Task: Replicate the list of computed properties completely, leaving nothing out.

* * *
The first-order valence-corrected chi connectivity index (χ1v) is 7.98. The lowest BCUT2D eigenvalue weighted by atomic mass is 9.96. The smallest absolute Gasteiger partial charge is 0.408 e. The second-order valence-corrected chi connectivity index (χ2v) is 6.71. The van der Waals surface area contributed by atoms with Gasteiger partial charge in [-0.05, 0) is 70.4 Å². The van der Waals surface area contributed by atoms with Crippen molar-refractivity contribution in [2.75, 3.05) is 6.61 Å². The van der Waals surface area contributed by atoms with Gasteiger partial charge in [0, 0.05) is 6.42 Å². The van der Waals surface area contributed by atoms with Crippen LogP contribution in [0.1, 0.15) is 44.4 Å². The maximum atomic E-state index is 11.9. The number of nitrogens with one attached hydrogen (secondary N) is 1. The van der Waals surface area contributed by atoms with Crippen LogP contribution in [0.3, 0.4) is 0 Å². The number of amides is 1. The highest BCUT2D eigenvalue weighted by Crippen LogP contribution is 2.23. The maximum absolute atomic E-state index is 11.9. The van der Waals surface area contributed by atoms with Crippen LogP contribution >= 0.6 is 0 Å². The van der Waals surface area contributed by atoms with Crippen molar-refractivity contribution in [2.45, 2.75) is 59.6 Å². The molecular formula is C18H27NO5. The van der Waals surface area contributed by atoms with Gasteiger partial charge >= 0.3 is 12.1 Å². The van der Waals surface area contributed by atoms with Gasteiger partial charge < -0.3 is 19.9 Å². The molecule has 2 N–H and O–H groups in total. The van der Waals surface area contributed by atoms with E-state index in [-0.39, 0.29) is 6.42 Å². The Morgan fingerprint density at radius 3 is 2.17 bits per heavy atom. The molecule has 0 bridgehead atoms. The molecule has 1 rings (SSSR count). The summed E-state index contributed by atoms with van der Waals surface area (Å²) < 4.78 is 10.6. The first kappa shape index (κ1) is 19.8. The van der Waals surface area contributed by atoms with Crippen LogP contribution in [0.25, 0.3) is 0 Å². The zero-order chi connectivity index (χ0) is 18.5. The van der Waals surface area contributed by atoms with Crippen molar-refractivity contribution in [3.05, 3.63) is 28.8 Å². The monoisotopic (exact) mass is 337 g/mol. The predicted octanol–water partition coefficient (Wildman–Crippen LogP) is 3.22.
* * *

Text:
The first-order valence-corrected chi connectivity index (χ1v) is 7.98. The lowest BCUT2D eigenvalue weighted by atomic mass is 9.96. The smallest absolute Gasteiger partial charge is 0.408 e. The second-order valence-corrected chi connectivity index (χ2v) is 6.71. The van der Waals surface area contributed by atoms with Gasteiger partial charge in [-0.05, 0) is 70.4 Å². The van der Waals surface area contributed by atoms with Crippen molar-refractivity contribution in [2.75, 3.05) is 6.61 Å². The van der Waals surface area contributed by atoms with Gasteiger partial charge in [0, 0.05) is 6.42 Å². The van der Waals surface area contributed by atoms with Crippen LogP contribution in [0.1, 0.15) is 44.4 Å². The maximum atomic E-state index is 11.9. The number of nitrogens with one attached hydrogen (secondary N) is 1. The van der Waals surface area contributed by atoms with Crippen LogP contribution in [0.3, 0.4) is 0 Å². The number of amides is 1. The highest BCUT2D eigenvalue weighted by Crippen LogP contribution is 2.23. The maximum absolute atomic E-state index is 11.9. The van der Waals surface area contributed by atoms with Crippen LogP contribution >= 0.6 is 0 Å². The van der Waals surface area contributed by atoms with Crippen molar-refractivity contribution in [2.45, 2.75) is 59.6 Å². The molecular formula is C18H27NO5. The van der Waals surface area contributed by atoms with Gasteiger partial charge >= 0.3 is 12.1 Å². The van der Waals surface area contributed by atoms with Gasteiger partial charge < -0.3 is 19.9 Å². The molecule has 2 N–H and O–H groups in total. The van der Waals surface area contributed by atoms with E-state index in [-0.39, 0.29) is 6.42 Å². The Morgan fingerprint density at radius 3 is 2.17 bits per heavy atom. The molecule has 0 bridgehead atoms. The molecule has 1 rings (SSSR count). The summed E-state index contributed by atoms with van der Waals surface area (Å²) < 4.78 is 10.6. The first kappa shape index (κ1) is 19.8. The van der Waals surface area contributed by atoms with Crippen LogP contribution in [0.25, 0.3) is 0 Å². The zero-order chi connectivity index (χ0) is 18.5. The van der Waals surface area contributed by atoms with Crippen molar-refractivity contribution in [3.05, 3.63) is 28.8 Å². The monoisotopic (exact) mass is 337 g/mol. The predicted octanol–water partition coefficient (Wildman–Crippen LogP) is 3.22.